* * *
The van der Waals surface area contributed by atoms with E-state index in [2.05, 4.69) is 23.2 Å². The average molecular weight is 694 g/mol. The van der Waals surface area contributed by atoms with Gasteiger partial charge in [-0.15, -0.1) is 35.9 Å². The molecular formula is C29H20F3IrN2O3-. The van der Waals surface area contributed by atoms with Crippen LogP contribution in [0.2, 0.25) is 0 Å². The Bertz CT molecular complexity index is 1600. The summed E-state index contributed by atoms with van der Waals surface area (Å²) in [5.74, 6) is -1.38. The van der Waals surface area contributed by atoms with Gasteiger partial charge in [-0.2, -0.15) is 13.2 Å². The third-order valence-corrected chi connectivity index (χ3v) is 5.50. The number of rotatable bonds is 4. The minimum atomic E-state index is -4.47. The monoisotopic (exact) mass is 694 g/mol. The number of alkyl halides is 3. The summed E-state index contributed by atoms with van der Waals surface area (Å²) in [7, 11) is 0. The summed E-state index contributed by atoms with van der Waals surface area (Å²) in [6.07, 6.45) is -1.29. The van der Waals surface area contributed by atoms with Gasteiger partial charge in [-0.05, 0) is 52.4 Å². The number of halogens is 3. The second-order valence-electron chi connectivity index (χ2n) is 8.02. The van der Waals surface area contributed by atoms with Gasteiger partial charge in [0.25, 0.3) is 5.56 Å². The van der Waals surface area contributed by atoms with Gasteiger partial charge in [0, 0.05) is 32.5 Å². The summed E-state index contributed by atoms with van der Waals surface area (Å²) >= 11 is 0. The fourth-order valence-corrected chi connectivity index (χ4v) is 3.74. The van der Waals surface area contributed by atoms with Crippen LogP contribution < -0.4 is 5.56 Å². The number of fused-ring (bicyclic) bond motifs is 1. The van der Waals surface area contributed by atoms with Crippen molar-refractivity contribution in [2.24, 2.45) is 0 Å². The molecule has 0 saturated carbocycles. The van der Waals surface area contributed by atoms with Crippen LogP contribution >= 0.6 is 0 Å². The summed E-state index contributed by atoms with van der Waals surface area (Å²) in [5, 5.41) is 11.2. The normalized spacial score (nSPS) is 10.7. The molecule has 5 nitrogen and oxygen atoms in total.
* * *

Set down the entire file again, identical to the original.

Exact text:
The van der Waals surface area contributed by atoms with E-state index in [2.05, 4.69) is 23.2 Å². The average molecular weight is 694 g/mol. The van der Waals surface area contributed by atoms with Gasteiger partial charge in [-0.15, -0.1) is 35.9 Å². The molecular formula is C29H20F3IrN2O3-. The van der Waals surface area contributed by atoms with Crippen LogP contribution in [0.2, 0.25) is 0 Å². The Bertz CT molecular complexity index is 1600. The summed E-state index contributed by atoms with van der Waals surface area (Å²) in [5.74, 6) is -1.38. The van der Waals surface area contributed by atoms with Gasteiger partial charge in [-0.2, -0.15) is 13.2 Å². The third-order valence-corrected chi connectivity index (χ3v) is 5.50. The number of rotatable bonds is 4. The minimum atomic E-state index is -4.47. The monoisotopic (exact) mass is 694 g/mol. The number of alkyl halides is 3. The summed E-state index contributed by atoms with van der Waals surface area (Å²) in [7, 11) is 0. The summed E-state index contributed by atoms with van der Waals surface area (Å²) in [6.07, 6.45) is -1.29. The van der Waals surface area contributed by atoms with Gasteiger partial charge in [-0.05, 0) is 52.4 Å². The number of halogens is 3. The second-order valence-electron chi connectivity index (χ2n) is 8.02. The van der Waals surface area contributed by atoms with Gasteiger partial charge in [0.25, 0.3) is 5.56 Å². The van der Waals surface area contributed by atoms with Gasteiger partial charge in [0, 0.05) is 32.5 Å². The summed E-state index contributed by atoms with van der Waals surface area (Å²) >= 11 is 0. The fourth-order valence-corrected chi connectivity index (χ4v) is 3.74. The van der Waals surface area contributed by atoms with Crippen LogP contribution < -0.4 is 5.56 Å². The number of fused-ring (bicyclic) bond motifs is 1. The van der Waals surface area contributed by atoms with Crippen molar-refractivity contribution in [2.24, 2.45) is 0 Å². The molecule has 0 saturated carbocycles. The van der Waals surface area contributed by atoms with Crippen LogP contribution >= 0.6 is 0 Å². The summed E-state index contributed by atoms with van der Waals surface area (Å²) in [5, 5.41) is 11.2. The normalized spacial score (nSPS) is 10.7. The molecule has 5 nitrogen and oxygen atoms in total.